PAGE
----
Hamedi Shaikh, Mafeti Shaikh, Nafizan Bibi, Majiran Bibi and many others used to come to the Holy Mother’s house and she fed them. She packed their tiffin with whatever she had. She gave them sarees, dhotis, oil etc. She could not bear the miseries of farmers.
The Hindus did not allow Muslims to enter their homes. But when Swami Saradananda started building a new house for the Mother in Joyrambati, Muslims worked there. Conservative Brahmins criticised Sri Sarada Devi and her relatives requested her to change the workers.
The village Mukhiya filed a penalty on her. She paid the fine, but continued to employ them to build the house.
Dudu Fakir and Salim Fakir were regular visitors of Sri Sarada Devi. She used to offer sirni at mosques. A Muslim asked her that, being a Hindu, why she sent sirni to mosques.
She replied, “God is one. The only difference is in the name.” She said that holy men are born on earth to show people the different paths leading to God. They only teach differently.
Sri Ramakrishna said that a truly religious man should know that other religions are many paths leading to the Truth. One should always maintain an attitude of respect towards other religions.
The poor Muslims of the villages used to call Sri Sarada Devi the ‘Messenger of Allah.” When the British were ruling over India she realised the sufferings of Indians but even then she said, “They (the British) are also my children.” Hindus, Muslims, Christians all were her own and she was the Mother of all. She had high regards or ‘Shraddha’ for all religions.
Sri Sarada Devi’s most important teachings were: “we should give everyone his due” and “it is through love that the Master’s (God) family has taken shape.” She wanted to unite all religions through the deep bond of Mother and Child. A mother is always impartial to her children.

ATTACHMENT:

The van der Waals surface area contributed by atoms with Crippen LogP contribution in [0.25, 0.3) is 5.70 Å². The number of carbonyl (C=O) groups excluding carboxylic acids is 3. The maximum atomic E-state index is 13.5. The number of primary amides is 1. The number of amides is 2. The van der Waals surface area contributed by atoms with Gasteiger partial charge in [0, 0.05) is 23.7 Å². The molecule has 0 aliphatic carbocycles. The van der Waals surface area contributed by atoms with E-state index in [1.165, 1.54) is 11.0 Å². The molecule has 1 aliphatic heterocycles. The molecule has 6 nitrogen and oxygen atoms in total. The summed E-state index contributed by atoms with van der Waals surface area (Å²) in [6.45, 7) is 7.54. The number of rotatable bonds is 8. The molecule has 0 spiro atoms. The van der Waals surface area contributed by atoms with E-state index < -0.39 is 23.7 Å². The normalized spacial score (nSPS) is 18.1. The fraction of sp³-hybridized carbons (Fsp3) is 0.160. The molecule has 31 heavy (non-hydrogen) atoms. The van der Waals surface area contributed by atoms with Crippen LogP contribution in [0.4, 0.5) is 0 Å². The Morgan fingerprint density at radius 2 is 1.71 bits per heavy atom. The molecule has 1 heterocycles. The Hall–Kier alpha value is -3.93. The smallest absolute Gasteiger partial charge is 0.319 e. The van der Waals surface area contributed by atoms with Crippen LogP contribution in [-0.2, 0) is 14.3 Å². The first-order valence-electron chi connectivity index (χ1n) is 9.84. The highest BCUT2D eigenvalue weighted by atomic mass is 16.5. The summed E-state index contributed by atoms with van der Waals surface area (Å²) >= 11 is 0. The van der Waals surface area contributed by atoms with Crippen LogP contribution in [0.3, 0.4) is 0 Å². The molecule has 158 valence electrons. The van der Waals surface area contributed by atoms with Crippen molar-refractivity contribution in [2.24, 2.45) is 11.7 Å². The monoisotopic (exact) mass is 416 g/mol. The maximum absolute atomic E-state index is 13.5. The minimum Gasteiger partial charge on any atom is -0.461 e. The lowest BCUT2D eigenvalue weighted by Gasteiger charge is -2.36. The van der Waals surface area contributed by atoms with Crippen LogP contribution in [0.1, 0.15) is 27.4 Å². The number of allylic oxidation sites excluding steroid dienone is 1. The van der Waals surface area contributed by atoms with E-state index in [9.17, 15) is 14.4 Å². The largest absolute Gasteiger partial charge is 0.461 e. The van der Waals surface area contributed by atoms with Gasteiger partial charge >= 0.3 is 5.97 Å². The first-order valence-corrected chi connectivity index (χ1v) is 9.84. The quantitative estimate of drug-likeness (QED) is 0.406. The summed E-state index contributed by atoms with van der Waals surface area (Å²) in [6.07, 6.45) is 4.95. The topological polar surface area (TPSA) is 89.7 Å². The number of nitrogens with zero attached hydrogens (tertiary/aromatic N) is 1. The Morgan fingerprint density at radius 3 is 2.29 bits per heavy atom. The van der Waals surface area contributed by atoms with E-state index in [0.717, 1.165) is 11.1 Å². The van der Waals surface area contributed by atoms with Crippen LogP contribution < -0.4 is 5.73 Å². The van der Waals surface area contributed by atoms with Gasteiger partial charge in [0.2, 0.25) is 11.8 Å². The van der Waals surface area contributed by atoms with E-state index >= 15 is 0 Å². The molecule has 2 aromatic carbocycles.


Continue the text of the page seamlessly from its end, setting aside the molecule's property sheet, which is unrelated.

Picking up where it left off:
She tried to bring perfect harmony in society with mutual cooperation and understanding, which are important for the healthy growth of society.  Sri Sarada Devi spread the message of love.
To the Holy Mother, religion meant sacrifice, self-restraint, humility, love and compassion for others. She had equal love for all. She said, “In the fullness of one’s spiritual realisation, one will find Him who resides in one’s heart and also in the hearts of others – the oppressed, the persecuted, the untouchable and the outcast. This realisation makes one truly humble.”
Sri Sarada Devi embodied true religion, exemplifying love and peace, not hatred or conflict. She wanted to banish all differences which separated one human being from another. She wanted us not to find fault in others but to work and live for others – that was the best way to realise God.
National integration can be achieved if we realise that the world does not belong to us, it belongs to the Almighty.
He is all pervasive. ‘Isa Vasyamidam Sarvam …’ Isa Upanishad, verse I.
The Manu Smriti (II-145) says: ‘the teacher of scriptures (Vedas) is ten times more venerable than an ordinary teacher; a father, a hundred times more than the teacher, but a mother, a thousand times more than the father.’
Article by : Dr. Sushmita Ghosh
Source: Bhavan's Journal 28 February 2009